The International Committee of the Red Cross (ICRC) is committed to ensuring that climate action is accelerated in places affected by both climate change and conflict. Countries affected by conflict are among the most vulnerable to the consequences of change, yet efforts to help people enduring conflict adapt and build resilience remain limited and insufficient.

In order to accelerate such action, it is critical that we expand our collective understanding of climate risks in conflict settings and the types of responses that are feasible. The ICRC, through its strictly humanitarian mission to protect and assist people affected by armed conflict and other situations of violence, has an important role to play in this effort. In the places where we work, in close collaboration with conflict-affected communities, authorities, and other partners, we are working to factor climate risks into our programs and to learn from, improve, and document our experience. This is in line with the ICRC’s Plan of Action to Implement the Climate and Environment Charter for Humanitarian Organizations, in which the ICRC has committed to factor climate risks across all our programs by 2025, reduce our environmental footprint, and use our influence to call for greater climate action and finance in conflict settings and for greater respect for International Humanitarian Law (IHL), including its rules that protect the natural environment.

Our submission:

  • As noted in the Charter, which calls for sharing knowledge and working with partners to improve responses and meet needs, improving knowledge and practice around the necessity and possibility of climate action in places affected by conflict is a collective endeavor extending far beyond the humanitarian sector. The ICRC’s 2023 policy report Weathering the Storm documents efforts to help communities respond and adapt to the combined risk of climate change and conflict in Mozambique, Niger, and the Gaza Strip. It builds on previous ICRC research into the impact of climate change and armed conflict on people’s lives and offers examples of possible practice to inform future action.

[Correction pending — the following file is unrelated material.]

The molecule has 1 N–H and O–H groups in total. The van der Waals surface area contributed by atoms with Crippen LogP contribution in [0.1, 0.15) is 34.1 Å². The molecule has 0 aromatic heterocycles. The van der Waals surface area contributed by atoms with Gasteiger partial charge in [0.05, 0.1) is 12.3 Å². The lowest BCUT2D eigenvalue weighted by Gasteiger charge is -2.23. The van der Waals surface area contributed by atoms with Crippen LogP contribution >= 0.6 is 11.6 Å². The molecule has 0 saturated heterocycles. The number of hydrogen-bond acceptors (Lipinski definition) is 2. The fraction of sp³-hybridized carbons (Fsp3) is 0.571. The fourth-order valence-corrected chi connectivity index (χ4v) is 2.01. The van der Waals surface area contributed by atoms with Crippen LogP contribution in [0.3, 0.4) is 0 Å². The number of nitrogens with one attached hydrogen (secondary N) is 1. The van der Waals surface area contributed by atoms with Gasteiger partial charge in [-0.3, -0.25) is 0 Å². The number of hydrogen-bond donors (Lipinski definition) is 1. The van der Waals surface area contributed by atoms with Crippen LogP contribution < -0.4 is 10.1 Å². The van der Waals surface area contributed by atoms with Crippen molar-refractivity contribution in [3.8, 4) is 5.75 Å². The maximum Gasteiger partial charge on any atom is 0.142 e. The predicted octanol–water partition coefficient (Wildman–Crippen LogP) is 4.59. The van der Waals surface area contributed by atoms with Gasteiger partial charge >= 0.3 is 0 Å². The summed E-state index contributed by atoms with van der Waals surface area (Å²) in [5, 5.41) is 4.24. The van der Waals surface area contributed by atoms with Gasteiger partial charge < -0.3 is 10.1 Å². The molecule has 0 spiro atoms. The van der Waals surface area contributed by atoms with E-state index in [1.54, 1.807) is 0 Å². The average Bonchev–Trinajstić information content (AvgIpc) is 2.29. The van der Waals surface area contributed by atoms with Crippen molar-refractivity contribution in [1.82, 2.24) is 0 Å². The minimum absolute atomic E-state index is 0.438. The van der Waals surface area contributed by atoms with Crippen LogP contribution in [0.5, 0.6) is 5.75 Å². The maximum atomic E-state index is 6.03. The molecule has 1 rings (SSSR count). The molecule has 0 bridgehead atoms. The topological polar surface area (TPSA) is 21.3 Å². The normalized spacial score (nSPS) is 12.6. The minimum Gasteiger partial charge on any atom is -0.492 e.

• Together with the International Federation of Red Cross and Red Crescent Societies (IFRC) and International Council of Voluntary Agencies (ICVA), we have succeeded in securing financial support from the European Union and the Unites States for a Secretariat to support signatories to the Climate and Environment Charter for Humanitarian Organizations. This body will answer the request from humanitarian organizations for a dedicated resource hub where good practice, technical knowledge, and lessons learned can be shared widely and accessibly across the humanitarian sector as it scales up its response to the climate and environmental crises.